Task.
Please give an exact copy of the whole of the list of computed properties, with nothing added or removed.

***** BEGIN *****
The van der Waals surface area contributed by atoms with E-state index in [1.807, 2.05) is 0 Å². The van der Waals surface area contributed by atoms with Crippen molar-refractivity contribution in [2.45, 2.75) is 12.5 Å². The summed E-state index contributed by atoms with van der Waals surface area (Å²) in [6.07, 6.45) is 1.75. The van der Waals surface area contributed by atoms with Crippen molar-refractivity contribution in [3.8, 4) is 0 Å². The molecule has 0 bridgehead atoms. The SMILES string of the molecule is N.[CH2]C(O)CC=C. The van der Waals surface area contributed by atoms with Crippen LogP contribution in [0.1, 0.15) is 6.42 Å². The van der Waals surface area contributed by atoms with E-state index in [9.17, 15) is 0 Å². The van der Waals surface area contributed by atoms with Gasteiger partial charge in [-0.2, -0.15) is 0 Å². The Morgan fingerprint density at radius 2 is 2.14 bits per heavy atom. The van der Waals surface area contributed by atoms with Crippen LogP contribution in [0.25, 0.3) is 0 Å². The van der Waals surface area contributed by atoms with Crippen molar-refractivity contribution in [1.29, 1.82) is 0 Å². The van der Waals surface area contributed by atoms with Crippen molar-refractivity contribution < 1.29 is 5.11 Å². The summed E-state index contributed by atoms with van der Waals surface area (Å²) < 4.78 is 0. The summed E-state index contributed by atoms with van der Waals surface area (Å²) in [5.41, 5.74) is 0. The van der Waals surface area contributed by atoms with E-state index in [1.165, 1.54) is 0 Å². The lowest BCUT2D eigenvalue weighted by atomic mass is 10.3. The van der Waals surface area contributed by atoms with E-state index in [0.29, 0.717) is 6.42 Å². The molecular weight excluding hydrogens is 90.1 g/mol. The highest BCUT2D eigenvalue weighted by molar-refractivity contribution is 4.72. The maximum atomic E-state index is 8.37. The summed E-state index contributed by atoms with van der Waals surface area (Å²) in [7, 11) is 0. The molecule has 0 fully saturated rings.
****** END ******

The van der Waals surface area contributed by atoms with E-state index in [1.807, 2.05) is 0 Å². The van der Waals surface area contributed by atoms with Crippen molar-refractivity contribution in [2.45, 2.75) is 12.5 Å². The summed E-state index contributed by atoms with van der Waals surface area (Å²) in [6.07, 6.45) is 1.75. The van der Waals surface area contributed by atoms with Crippen molar-refractivity contribution in [3.8, 4) is 0 Å². The molecule has 0 bridgehead atoms. The SMILES string of the molecule is N.[CH2]C(O)CC=C. The van der Waals surface area contributed by atoms with Crippen LogP contribution in [0.1, 0.15) is 6.42 Å². The van der Waals surface area contributed by atoms with E-state index in [9.17, 15) is 0 Å². The van der Waals surface area contributed by atoms with Gasteiger partial charge in [-0.2, -0.15) is 0 Å². The Morgan fingerprint density at radius 2 is 2.14 bits per heavy atom. The van der Waals surface area contributed by atoms with Crippen LogP contribution in [0.25, 0.3) is 0 Å². The van der Waals surface area contributed by atoms with Crippen molar-refractivity contribution in [1.29, 1.82) is 0 Å². The van der Waals surface area contributed by atoms with Crippen molar-refractivity contribution < 1.29 is 5.11 Å². The summed E-state index contributed by atoms with van der Waals surface area (Å²) < 4.78 is 0. The summed E-state index contributed by atoms with van der Waals surface area (Å²) in [5.41, 5.74) is 0. The van der Waals surface area contributed by atoms with E-state index in [1.165, 1.54) is 0 Å². The lowest BCUT2D eigenvalue weighted by atomic mass is 10.3. The van der Waals surface area contributed by atoms with E-state index in [0.29, 0.717) is 6.42 Å². The molecular weight excluding hydrogens is 90.1 g/mol. The highest BCUT2D eigenvalue weighted by molar-refractivity contribution is 4.72. The maximum atomic E-state index is 8.37. The summed E-state index contributed by atoms with van der Waals surface area (Å²) in [7, 11) is 0. The molecule has 0 fully saturated rings.